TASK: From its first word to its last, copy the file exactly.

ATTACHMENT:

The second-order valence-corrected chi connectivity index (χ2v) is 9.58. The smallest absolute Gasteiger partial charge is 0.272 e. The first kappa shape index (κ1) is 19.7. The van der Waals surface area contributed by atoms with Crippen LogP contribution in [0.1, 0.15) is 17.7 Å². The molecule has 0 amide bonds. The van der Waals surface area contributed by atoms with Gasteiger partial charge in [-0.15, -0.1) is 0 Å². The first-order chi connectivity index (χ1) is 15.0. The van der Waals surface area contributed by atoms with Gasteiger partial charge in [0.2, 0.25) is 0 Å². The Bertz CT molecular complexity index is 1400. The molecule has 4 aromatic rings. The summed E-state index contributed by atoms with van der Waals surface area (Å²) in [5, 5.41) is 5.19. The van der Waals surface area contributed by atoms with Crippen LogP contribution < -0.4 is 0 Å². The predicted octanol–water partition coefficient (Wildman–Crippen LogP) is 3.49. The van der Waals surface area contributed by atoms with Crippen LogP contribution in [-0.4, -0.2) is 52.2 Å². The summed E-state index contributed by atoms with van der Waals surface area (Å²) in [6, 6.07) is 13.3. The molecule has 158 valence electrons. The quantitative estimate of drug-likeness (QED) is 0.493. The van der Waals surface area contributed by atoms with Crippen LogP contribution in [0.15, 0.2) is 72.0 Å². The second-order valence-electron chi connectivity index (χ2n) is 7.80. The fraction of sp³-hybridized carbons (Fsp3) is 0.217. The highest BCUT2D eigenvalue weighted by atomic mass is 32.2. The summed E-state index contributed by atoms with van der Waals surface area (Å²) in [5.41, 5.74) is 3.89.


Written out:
The second-order valence-corrected chi connectivity index (χ2v) is 9.58. The smallest absolute Gasteiger partial charge is 0.272 e. The first kappa shape index (κ1) is 19.7. The van der Waals surface area contributed by atoms with Crippen LogP contribution in [0.1, 0.15) is 17.7 Å². The molecule has 0 amide bonds. The van der Waals surface area contributed by atoms with Gasteiger partial charge in [-0.15, -0.1) is 0 Å². The first-order chi connectivity index (χ1) is 15.0. The van der Waals surface area contributed by atoms with Gasteiger partial charge in [0.2, 0.25) is 0 Å². The Bertz CT molecular complexity index is 1400. The molecule has 4 aromatic rings. The summed E-state index contributed by atoms with van der Waals surface area (Å²) in [5, 5.41) is 5.19. The van der Waals surface area contributed by atoms with Crippen LogP contribution < -0.4 is 0 Å². The predicted octanol–water partition coefficient (Wildman–Crippen LogP) is 3.49. The van der Waals surface area contributed by atoms with Crippen LogP contribution in [-0.4, -0.2) is 52.2 Å². The summed E-state index contributed by atoms with van der Waals surface area (Å²) in [6, 6.07) is 13.3. The molecule has 158 valence electrons. The quantitative estimate of drug-likeness (QED) is 0.493. The van der Waals surface area contributed by atoms with Crippen LogP contribution in [0.15, 0.2) is 72.0 Å². The second-order valence-electron chi connectivity index (χ2n) is 7.80. The fraction of sp³-hybridized carbons (Fsp3) is 0.217. The highest BCUT2D eigenvalue weighted by atomic mass is 32.2. The summed E-state index contributed by atoms with van der Waals surface area (Å²) in [5.41, 5.74) is 3.89.